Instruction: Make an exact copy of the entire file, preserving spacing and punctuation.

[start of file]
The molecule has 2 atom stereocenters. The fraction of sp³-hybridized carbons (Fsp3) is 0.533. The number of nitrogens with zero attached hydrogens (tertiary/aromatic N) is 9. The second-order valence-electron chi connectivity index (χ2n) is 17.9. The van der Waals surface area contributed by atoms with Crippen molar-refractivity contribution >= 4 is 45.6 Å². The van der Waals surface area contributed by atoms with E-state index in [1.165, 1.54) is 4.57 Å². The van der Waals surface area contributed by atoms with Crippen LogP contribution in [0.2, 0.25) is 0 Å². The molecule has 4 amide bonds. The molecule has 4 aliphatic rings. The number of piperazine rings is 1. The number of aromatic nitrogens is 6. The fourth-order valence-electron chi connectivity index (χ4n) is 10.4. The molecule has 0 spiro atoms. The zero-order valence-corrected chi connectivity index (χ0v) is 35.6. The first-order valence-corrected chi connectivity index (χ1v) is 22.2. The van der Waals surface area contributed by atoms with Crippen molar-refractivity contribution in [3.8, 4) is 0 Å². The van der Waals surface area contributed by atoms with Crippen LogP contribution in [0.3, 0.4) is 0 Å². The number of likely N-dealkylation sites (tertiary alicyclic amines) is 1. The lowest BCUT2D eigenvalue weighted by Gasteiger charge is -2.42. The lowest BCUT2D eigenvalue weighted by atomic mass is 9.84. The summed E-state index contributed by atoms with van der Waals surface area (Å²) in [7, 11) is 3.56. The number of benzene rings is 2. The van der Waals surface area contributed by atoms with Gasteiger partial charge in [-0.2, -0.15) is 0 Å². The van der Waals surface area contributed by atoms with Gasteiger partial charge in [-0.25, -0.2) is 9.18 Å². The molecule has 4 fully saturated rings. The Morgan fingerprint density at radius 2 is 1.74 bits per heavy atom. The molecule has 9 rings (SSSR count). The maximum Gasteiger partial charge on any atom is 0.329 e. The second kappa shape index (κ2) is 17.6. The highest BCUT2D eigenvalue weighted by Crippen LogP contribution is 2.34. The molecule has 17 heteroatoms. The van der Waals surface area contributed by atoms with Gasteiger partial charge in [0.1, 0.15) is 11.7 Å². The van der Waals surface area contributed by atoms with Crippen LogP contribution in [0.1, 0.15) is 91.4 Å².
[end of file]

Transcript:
The molecule has 2 atom stereocenters. The fraction of sp³-hybridized carbons (Fsp3) is 0.533. The number of nitrogens with zero attached hydrogens (tertiary/aromatic N) is 9. The second-order valence-electron chi connectivity index (χ2n) is 17.9. The van der Waals surface area contributed by atoms with Crippen molar-refractivity contribution >= 4 is 45.6 Å². The van der Waals surface area contributed by atoms with E-state index in [1.165, 1.54) is 4.57 Å². The van der Waals surface area contributed by atoms with Crippen LogP contribution in [0.2, 0.25) is 0 Å². The molecule has 4 amide bonds. The molecule has 4 aliphatic rings. The number of piperazine rings is 1. The number of aromatic nitrogens is 6. The fourth-order valence-electron chi connectivity index (χ4n) is 10.4. The molecule has 0 spiro atoms. The zero-order valence-corrected chi connectivity index (χ0v) is 35.6. The first-order valence-corrected chi connectivity index (χ1v) is 22.2. The van der Waals surface area contributed by atoms with Crippen molar-refractivity contribution in [3.8, 4) is 0 Å². The van der Waals surface area contributed by atoms with Crippen LogP contribution in [0.3, 0.4) is 0 Å². The number of likely N-dealkylation sites (tertiary alicyclic amines) is 1. The lowest BCUT2D eigenvalue weighted by Gasteiger charge is -2.42. The lowest BCUT2D eigenvalue weighted by atomic mass is 9.84. The summed E-state index contributed by atoms with van der Waals surface area (Å²) in [7, 11) is 3.56. The number of benzene rings is 2. The van der Waals surface area contributed by atoms with Gasteiger partial charge in [-0.2, -0.15) is 0 Å². The van der Waals surface area contributed by atoms with Gasteiger partial charge in [-0.25, -0.2) is 9.18 Å². The molecule has 4 fully saturated rings. The Morgan fingerprint density at radius 2 is 1.74 bits per heavy atom. The molecule has 9 rings (SSSR count). The maximum Gasteiger partial charge on any atom is 0.329 e. The second kappa shape index (κ2) is 17.6. The highest BCUT2D eigenvalue weighted by Crippen LogP contribution is 2.34. The molecule has 17 heteroatoms. The van der Waals surface area contributed by atoms with Gasteiger partial charge in [0.1, 0.15) is 11.7 Å². The van der Waals surface area contributed by atoms with Crippen LogP contribution in [0.1, 0.15) is 91.4 Å².